I write this as the first heavy snowfall of the season falls outside my window. With the Royal Agricultural Winter Fair behind us, and with an unusually warm fall that had people out cutting their grass right up until last weekend, Mother Nature (and the Christmas decorations) are reminding us that we are in for a brutal winter if what the Canadian Farmer’s Almanac has predicted proves true.
But with winter coming, don’t expect to find our local farmers cozied up to a fire with their feet up. Farmers across Durham are likely now transitioning from harvest season to focusing on winter maintenance on the farm; cleaning up their grounds, buildings, tools and equipment so that they are in good working shape for next year.
October and November have been busy months, but with the dryer season, many of our local farmers were able to finish their harvest a bit early and were able to participate in a lot of exciting events that allowed them to engage and share ideas with their fellow farmers, to celebrate their accomplishments and to work on their continued education to further their agri-business.
As Durham’s 2nd largest employer, our agricultural sector understands that the operation of a farm cannot be taken for granted and requires a lot of innovative planning. Organizations like Durham Farm Fresh and Durham Farm Connections offer opportunities for networking and educating the general public about where our food comes from. Recently, a Local Food Entrepreneurship Workshop was held where farmers had the opportunity to learn how to grow your food business. UOIT offers an Agricultural Leadership Certificate Program that provides an opportunity for leadership development, HR & Management, Marketing and Advocacy for Agriculture. 4H Canada also provides our up and coming generations of farmers the opportunity to gain work experience through their ‘Careers on the Grow’ program, participate in ‘Club to Club Exchanges’, and travel to countries like Jamaica, Finland or Taiwan in their ‘Going Global Exchange’ program.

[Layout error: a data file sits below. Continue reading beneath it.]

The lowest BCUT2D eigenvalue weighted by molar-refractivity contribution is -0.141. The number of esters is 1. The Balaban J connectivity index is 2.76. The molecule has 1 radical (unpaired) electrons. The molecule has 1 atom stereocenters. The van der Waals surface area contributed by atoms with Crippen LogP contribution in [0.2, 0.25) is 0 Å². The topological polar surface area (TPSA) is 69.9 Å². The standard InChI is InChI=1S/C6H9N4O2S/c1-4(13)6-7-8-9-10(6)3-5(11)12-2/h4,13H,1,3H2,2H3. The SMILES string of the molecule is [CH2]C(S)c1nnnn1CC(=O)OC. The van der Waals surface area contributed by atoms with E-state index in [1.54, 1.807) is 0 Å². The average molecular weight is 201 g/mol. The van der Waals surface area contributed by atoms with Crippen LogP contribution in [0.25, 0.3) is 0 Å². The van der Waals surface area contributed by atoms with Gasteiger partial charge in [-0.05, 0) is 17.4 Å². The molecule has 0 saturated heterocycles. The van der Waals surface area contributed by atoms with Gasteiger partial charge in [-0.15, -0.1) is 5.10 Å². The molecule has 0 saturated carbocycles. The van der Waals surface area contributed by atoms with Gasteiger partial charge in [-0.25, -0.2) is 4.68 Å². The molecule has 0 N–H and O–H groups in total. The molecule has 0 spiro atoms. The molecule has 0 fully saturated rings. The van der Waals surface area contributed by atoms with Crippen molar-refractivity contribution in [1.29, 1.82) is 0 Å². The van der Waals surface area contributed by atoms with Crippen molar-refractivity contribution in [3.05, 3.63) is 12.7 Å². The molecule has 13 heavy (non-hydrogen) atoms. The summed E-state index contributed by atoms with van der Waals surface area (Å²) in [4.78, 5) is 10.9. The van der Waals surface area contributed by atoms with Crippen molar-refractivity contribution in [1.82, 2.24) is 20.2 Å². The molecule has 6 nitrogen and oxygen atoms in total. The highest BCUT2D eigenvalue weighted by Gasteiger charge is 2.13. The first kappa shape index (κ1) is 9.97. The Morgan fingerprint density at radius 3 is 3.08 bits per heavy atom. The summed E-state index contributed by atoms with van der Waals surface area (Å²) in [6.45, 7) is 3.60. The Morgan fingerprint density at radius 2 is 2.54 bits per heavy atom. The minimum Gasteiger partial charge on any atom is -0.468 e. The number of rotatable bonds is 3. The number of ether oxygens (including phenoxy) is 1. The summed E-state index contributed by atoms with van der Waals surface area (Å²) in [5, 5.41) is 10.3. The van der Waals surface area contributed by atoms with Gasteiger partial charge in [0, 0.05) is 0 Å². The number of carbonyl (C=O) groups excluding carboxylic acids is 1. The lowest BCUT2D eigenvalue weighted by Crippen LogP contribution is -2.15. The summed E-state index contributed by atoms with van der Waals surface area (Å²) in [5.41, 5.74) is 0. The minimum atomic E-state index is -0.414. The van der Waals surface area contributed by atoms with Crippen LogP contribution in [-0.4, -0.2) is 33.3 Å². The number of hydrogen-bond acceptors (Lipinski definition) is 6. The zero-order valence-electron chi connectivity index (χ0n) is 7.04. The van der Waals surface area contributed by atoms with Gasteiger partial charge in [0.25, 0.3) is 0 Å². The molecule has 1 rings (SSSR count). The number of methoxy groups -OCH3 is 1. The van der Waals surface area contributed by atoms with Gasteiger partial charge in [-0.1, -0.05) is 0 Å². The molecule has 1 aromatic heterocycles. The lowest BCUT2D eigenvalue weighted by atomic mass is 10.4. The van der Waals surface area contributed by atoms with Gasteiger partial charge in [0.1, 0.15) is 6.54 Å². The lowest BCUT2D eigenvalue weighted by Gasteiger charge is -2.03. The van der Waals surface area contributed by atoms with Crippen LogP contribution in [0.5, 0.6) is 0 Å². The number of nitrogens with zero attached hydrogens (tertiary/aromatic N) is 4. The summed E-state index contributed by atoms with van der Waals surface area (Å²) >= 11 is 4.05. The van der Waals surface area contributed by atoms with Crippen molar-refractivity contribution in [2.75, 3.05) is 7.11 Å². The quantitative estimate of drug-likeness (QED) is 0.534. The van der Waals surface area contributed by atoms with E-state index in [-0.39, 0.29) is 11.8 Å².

Networking, technology and following economic trends have been identified as three of the most important elements that ensure the longevity and success of today’s farmer. Technology can be overwhelming for anyone to learn and keep up with, but it is becoming the cornerstone of agriculture. Keeping up with the headlines and tracking what is going on in the global economy is also very important, as many events happening outside of Canada can have a significant impact on a farm’s bottom line.
In October, Durham Farm Connections hosted their 3rd annual Celebrate Agriculture Gala as an evening to celebrate Durham’s agricultural roots and honour three special recipients of some well-deserved awards that embody many of these keys to success. Brad Found aka “The Lamb Man” of The Found Family Farm in Courtice was awarded ‘The Leadership Award’. Brad’s exceptional service is known to the community as Past President of the Orono Fair. The McKay Family from Willowtree Farm in Port Perry was recognized with the “Farm Family of the Year Award” and shortly thereafter was also honoured with the Premier’s Agri-Food Innovators Regional Award. Their family owned and operated farm is open throughout the winter to families with their farm store, dinner club and family workshops. The Rickard Family of Ceresmore Farms of Clarington were also recognized for their passionate advocacy of agriculture and our community with the “Spirit of Agriculture Award”.
Durham also made its mark on the greater agricultural stage, with Loa-De-Mede Farms Ltd.’s John Werry acting as one of The Royal Agricultural Winter Fair’s youngest judges. Congratulations must also be made to Mr. Werry, who as a 4th generation dairy farmer from north Oshawa, gained much of his judging experience at the Port Perry Fair.
As we approach the holiday season, I encourage you to keep the spirit of buying local alive, by checking out our rural neighbours’ shops and farms to do your holiday shopping. You can visit http://durhamfarmfresh.ca/ to find information about what local farms are open across Durham Region that will be opening their farms and their doors to sell everything from local artisan crafts, produce, baked goods, Christmas trees, wreaths and decorations, wines and ciders. I would also suggest that you consider cheering on our farmers at T.H.E.E. (Tyrone, Hayden, Enniskillen, Enfield)’s 16th Farmers Parade of Lights on Wednesday Dec. 7th. This is an annual celebration of Christmas in the country with decorated farm equipment where farmers in the community say thank you to friends and neighbours for sharing the roads year round with slow moving vehicles and farm machinery.
We have some of the best agricultural producers in the world right here in Durham and our farms and the rural parts of the community give our area the character and quality of life that we all enjoy. I embrace every opportunity to do a little bragging about our agricultural sector when I am in Ottawa and traveling across Canada. I hope that you will join me in celebrating our farmers by supporting them this holiday season and throughout the year.